Can someone tell me why it is that you take a small trek across the Rio Grande into Mexico and the food becomes better than anything you find in Texas?
I’ve had that experience on numerous occasions in Matamoros, but that city, sadly, isn’t safe to visit anymore. Neither, from what I’m told, is Neuvo Laredo.
But friends and I decided to visit Progreso on our way to South Padre Island recently, and that meant a trip to Angel’s for lunch. Perched on the fourth floor above a department store and dentist offices, the restaurant features a spacious dining room with a view of the city’s innumerable street vendors and booths below. Plus, it offers a menu of old favorites.
Our fun began with a series of tangy margaritas and some excellent guacamole with fried flour tortilla chips. A touch of pickled jalapeño and escabeche juice added a kick to the mashed ripe avocado, while the right balance of lime juice and tequila, without too much sugar, made the margarita refreshingly welcome.
The main course brought plenty of grazing from my friends’ plates, as I sampled their fried fish tacos with a touch of crema and cabbage and beef fajita tacos that gained from a smear of guac inside the flour tortilla. Both were simply plated and presented fairly unadorned, yet both were well worth revisiting.
On my friends’ advice, I opted for the tampiqueña, a slender piece of beef that was perfectly tender not to mention juicy and simply but effectively seasoned. The shoe leather you encounter all to often at Tex-Mex joints should be embarrassed to be called by the same name. Perfect onion rings, a velvety enchilada in chile gravy, and more guacamole rounded out the generous platter.
Excellent service, live music and another round of margaritas made our trip to Angel’s a great stopover on our way to the island.
Scouting out souvenirs
One of the reasons I have loved going to Mexico has been the chance to shop for dishware. Over the years, I’ve picked up everything from a large burnt-orange salad bowl painted with sunflowers to a pewter tray in the shape of a pea pod with cups nestled inside to hold salsas, nuts, you name it. The prices have been far less than I’ve found back home, so scouring the shelves for more has become a favorite pastime whenever I get to head across the border.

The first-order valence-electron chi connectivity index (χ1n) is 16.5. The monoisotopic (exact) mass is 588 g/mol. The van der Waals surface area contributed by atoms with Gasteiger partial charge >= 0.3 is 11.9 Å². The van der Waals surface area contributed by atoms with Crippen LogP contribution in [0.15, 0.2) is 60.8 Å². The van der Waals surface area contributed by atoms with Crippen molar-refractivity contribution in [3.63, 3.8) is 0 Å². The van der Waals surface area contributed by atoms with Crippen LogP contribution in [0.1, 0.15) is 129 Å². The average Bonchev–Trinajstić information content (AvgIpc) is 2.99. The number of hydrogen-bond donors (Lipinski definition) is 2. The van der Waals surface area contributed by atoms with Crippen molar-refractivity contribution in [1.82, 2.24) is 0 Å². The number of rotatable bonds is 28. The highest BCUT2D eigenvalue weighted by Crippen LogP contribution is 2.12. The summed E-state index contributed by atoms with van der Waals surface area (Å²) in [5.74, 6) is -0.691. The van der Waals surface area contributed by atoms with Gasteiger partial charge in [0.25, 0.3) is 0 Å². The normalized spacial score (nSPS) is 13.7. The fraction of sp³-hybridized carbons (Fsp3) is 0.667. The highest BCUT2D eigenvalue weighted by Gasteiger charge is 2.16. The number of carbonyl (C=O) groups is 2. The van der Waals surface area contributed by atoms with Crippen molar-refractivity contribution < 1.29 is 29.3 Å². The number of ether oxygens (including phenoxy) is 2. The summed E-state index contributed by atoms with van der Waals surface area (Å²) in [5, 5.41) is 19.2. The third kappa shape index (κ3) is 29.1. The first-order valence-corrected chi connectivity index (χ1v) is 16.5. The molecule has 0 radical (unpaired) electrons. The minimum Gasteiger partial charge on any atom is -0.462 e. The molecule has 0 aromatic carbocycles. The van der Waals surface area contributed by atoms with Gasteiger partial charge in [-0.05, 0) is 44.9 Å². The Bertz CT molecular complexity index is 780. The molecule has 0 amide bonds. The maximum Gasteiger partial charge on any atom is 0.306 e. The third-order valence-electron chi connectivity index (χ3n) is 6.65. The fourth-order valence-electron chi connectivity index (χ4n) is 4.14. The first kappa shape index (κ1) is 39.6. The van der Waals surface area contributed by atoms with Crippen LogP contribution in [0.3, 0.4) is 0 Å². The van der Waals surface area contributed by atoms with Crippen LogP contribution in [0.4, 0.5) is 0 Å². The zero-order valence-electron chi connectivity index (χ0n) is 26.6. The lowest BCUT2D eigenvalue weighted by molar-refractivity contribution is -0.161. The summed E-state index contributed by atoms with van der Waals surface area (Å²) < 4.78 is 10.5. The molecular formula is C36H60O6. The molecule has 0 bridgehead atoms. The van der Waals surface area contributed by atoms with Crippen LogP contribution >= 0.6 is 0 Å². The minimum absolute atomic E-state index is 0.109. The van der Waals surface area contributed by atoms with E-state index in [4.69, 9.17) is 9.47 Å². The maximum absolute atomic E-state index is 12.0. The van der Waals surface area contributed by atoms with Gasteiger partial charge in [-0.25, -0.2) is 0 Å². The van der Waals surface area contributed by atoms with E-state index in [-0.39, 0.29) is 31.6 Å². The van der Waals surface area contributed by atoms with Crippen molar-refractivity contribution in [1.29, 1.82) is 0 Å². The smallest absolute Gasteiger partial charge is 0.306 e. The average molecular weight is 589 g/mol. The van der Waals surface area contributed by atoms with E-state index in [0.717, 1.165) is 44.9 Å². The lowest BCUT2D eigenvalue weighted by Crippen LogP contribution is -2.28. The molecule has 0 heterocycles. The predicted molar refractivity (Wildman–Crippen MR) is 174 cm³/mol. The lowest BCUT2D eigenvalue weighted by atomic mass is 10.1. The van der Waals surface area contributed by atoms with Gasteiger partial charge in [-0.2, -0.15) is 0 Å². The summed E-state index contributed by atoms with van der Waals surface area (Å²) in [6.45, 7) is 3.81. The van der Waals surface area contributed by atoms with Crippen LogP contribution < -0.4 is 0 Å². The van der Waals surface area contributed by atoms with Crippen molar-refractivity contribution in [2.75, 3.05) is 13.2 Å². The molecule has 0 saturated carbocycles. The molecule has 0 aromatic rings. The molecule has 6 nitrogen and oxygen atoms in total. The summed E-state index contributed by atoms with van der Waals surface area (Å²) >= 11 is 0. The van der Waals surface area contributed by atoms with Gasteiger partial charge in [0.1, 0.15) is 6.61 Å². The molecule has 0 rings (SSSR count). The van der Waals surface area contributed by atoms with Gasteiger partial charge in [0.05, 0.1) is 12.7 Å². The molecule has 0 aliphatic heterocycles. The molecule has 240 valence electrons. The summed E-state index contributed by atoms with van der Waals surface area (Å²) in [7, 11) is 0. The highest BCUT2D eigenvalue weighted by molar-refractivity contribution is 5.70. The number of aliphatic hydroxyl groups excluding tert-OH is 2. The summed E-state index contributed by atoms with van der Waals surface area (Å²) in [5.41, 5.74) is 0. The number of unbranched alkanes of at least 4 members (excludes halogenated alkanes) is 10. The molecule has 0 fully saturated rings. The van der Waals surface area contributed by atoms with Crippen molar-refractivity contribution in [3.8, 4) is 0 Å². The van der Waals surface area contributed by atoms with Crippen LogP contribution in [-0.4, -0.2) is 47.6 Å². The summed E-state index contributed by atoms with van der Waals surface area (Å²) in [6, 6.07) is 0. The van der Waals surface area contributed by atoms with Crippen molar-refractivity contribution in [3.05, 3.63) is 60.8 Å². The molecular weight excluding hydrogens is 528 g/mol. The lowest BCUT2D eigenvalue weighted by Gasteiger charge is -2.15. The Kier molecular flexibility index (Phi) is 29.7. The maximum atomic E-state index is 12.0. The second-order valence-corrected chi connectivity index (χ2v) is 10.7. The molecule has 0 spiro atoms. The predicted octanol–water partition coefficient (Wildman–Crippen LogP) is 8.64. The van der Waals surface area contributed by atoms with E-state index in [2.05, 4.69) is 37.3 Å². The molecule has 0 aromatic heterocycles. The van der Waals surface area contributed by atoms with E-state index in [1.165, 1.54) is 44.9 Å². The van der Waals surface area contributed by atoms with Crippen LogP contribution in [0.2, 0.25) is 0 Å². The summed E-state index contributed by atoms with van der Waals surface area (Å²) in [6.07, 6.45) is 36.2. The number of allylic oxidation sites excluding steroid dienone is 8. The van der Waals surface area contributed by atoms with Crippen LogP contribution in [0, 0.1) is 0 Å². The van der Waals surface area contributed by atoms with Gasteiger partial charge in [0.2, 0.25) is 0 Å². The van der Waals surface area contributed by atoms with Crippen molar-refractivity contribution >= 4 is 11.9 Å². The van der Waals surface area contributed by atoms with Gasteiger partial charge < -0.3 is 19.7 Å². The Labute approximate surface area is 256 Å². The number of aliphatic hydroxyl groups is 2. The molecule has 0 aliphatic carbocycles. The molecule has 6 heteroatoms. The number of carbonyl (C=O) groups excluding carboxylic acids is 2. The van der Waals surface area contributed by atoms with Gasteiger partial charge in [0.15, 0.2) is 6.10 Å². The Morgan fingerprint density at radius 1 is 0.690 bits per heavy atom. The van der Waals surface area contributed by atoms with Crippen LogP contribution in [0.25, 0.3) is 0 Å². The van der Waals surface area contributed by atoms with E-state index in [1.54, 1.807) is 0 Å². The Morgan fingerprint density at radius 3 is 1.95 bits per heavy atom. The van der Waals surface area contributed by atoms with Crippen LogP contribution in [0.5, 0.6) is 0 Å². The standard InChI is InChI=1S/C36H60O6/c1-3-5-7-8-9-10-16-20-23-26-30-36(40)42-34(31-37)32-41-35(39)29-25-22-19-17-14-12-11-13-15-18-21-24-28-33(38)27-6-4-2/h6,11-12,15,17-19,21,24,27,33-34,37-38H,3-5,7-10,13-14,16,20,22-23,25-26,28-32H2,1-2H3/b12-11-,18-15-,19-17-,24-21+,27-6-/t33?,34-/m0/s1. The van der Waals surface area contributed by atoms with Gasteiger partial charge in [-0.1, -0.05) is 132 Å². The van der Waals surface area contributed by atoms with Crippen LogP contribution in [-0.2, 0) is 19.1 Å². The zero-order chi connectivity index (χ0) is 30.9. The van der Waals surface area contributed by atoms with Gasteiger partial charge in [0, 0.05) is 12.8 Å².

Unfortunately, the drug war seems to have forced a number of merchants in Progreso to keep their ceramic inventory under control. At Angel’s, the selection of dishes had dwindled to half an aisle, far less than on our last visit, when I found one of those circular party trays with the removable bowls that fit inside like a jigsaw puzzle for about $15. When the prices are that good, I don’t haggle.
At El Super Disco, a few doors from Angel’s, the ceramic selection had also been reduced and, with the exception of a few patterns, the quality of the paintwork quality didn’t appear to be as good. But I managed to find a few bowls that matched a serving tray I’d bought on an earlier visit. There were even fewer pewter options, though I did manage to find a single bowl that I will get great use out of.
Crying in my tequila
Crossing the border is a great way many save on prescription refills. Thankfully, I don’t have any to refill. But I have always loved to pick up a bottle of alcohol, especially a liqueur such as Chambord or Frangelico at a reasonable price.
I don’t see myself doing that any more. A few events have conspired to make it a less attractive proposition.
Admittedly, it is a plus that you can now bring back four liters with you these days. But why would you want to? The selection in Progreso was once a lot broader than it is now. The liqueurs have largely evaporated, replaced by the usual suspects: tequilas, rums, scotches and a few gins.
And while the selection has shrunk, the prices have gone up so much that they are often about the same that you’d pay back home, at least on some of the more attractive bottles. For example, the price on a 750-milliliter bottle of Don Julio 1942, a particular favorite of mine, was priced at $97.50 at one store. It’s $85 on Amazon.com. I was told that I could have haggled over the price for maybe a 10 percent reduction, but that constitutes no savings, especially when you take Texas’ share of the duty into account that you have to pay when you cross the border again.
I did pick up one 1-liter bottle of scotch that was at a decent price (it will be a present, so I won’t betray any further details). At the border, the tax on that size bottle had gone up to $3.75. Meanwhile, the taxes on a 3-liter bottle are only $5.25. So, the way to shop is to find that special 3-liter bottle. We found only two 3-liter bottles, both were tequila and one was that sickly sweet cream tequila. Who would want to lug that back across the border?
I hope I don’t sound too negative about the changes we encountered. Lunch was practically perfect, so Angel’s will call me back for more. I just wish the changes in Progreso had not been so drastic. Still, it’s nice to have one border town that’s still safe to visit. I look forward to the day when more are open again.